Nature needs to be higher on the agenda of central banks and financial supervisors

Posted on January, 15 2024

A new report from WWF and the Sustainable Finance Lab (SFL) sets out what central banks and supervisors can do over the next five years to turn the tide on nature loss which increasingly threatens global financial stability.
A global decline in pollinators, for example, is contributing to harvest failures and driving higher food prices. Central banks and financial supervisors are recognising the threats of nature loss but must do much more to effectively address them, including by protecting and restoring biodiversity as part of their mandates.

Global WWF research (eg. WWF´s recently launched Sustainable Financial Regulations and Central Bank Activities (SUSREG) Tracker 2023) shows that central banks and supervisors are at risk of turning a blind eye to climate and giving insufficient attention to nature in their monetary policies and instruments. 

This new paper “Finding a way with nature; how central banks and supervisors can start acting on nature-related risks" emphasizes that it is not possible to mitigate climate change without halting nature loss. Even frontrunners still have a long way to go. The Dutch Central Bank (DNB) for example, emerges in both studies as one of the first central banks to assess the impact and dependency of the financial system on nature, and to include biodiversity in its sustainable finance strategy. It is also considering publishing its own transition plan. 

Christine Wortmann, WWF Green Finance team Netherlands says: “We applaud the leadership of DNB, but there is still much more work to be done. Integrating nature is not yet business as usual for the financial sector, and we must keep pressure to translate awareness into concrete action. The DNB can play an important role in this; both in terms of policy and awareness raising." 

Rens van Tilburg, Director Sustainable Finance Lab says: "Climate and nature cannot be separated. Yet currently, central banks focus almost exclusively on climate. However, there are nature-related targets and data available that supervisors already can work with today. Using these, they can mitigate the biggest risks."

Lack of concrete policies

So far, measures taken by central banks and supervisors have mainly focused on raising awareness and conducting research. Concrete policies and actions to manage nature-related risks are lacking. SFL's research defines a wide range of measures that central banks and regulators can take already.  

WWF recommends that central banks and supervisors take in particular the following measures:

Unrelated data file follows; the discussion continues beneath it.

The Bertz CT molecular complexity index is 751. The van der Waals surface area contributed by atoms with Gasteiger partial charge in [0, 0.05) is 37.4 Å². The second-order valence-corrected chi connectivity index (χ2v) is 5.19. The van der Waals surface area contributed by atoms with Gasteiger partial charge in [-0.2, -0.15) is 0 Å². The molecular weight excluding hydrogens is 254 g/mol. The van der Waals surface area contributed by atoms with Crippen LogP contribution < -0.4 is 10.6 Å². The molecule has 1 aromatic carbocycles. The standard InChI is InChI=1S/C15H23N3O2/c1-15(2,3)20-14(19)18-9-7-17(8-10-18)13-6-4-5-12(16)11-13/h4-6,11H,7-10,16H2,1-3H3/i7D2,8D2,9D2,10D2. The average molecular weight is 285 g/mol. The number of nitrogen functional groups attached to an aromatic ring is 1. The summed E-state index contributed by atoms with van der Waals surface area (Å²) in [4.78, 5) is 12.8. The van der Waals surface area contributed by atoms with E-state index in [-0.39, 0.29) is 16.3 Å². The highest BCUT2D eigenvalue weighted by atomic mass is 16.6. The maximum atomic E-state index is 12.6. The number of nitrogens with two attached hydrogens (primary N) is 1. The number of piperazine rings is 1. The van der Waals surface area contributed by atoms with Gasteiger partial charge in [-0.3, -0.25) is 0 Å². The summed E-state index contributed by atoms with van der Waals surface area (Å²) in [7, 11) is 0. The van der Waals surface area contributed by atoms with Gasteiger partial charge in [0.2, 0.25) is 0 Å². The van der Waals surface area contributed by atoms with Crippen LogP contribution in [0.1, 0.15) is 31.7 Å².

• The precautionary approach 'rather now than never': emphasizing proactive measures even when faced with incomplete data and methodologies. The cost of inaction is high and central banks and supervisors must act before it is too late and tipping points are reached that make recovery impossible.
  • Focus on the activities that are always environmentally damaging, such as fossil fuel extraction, deforestation or pesticides, and attach consequences such as capital add-ons.
  • Set an example and publish your own transition plans, which includes a direct link between biodiversity loss and climate change.  

Basic environmental risks are falling behind in financial regulation and supervision

Since 2021, WWF has been evaluating annually how central banks and financial regulators are making progress with integrating climate change and nature loss risks into their operations and activities. The lastest Sustainable Financial Regulations and Central Bank Activities (SUSREG) Tracker 2023 assessment, published at the end of  December 2023, shows that several central banks and financial regulators are making progress in "greening" their financial regulation and supervision. However, high-income countries, countries with the highest greenhouse gas emissions and countries with the greatest biodiversity are lagging significantly behind. Current financial regulations and activities of central banks are primarily focusing on climate. In doing so, they do not adequately take into account biodiversity loss and the consequences for communities that depend heavily on it for their livelihoods. 

The financial sector plays a key role in biodiversity protection 

All savings and pension funds, working capital and the national treasury are managed by banks and asset managers. With investments and loans, they determine which companies and projects to support. These are investments with potentially major consequences. They can lead to more nature loss or, on the contrary, to nature conservation and restoration. This is where the financial sector can make a difference and lead the transition towards a net zero, nature positive economy. Central banks and supervisors can already do much within their existing mandates because of the importance of nature for (long-term) financial and price stability. A proactive leading role is essential to ensure sufficient resilience of the economic system to the risks of biodiversity loss.
More on SFL:
More info on WWFs Greening Financial Regulation Inititative:

WWF/SFL White paper: Finding a way with Nature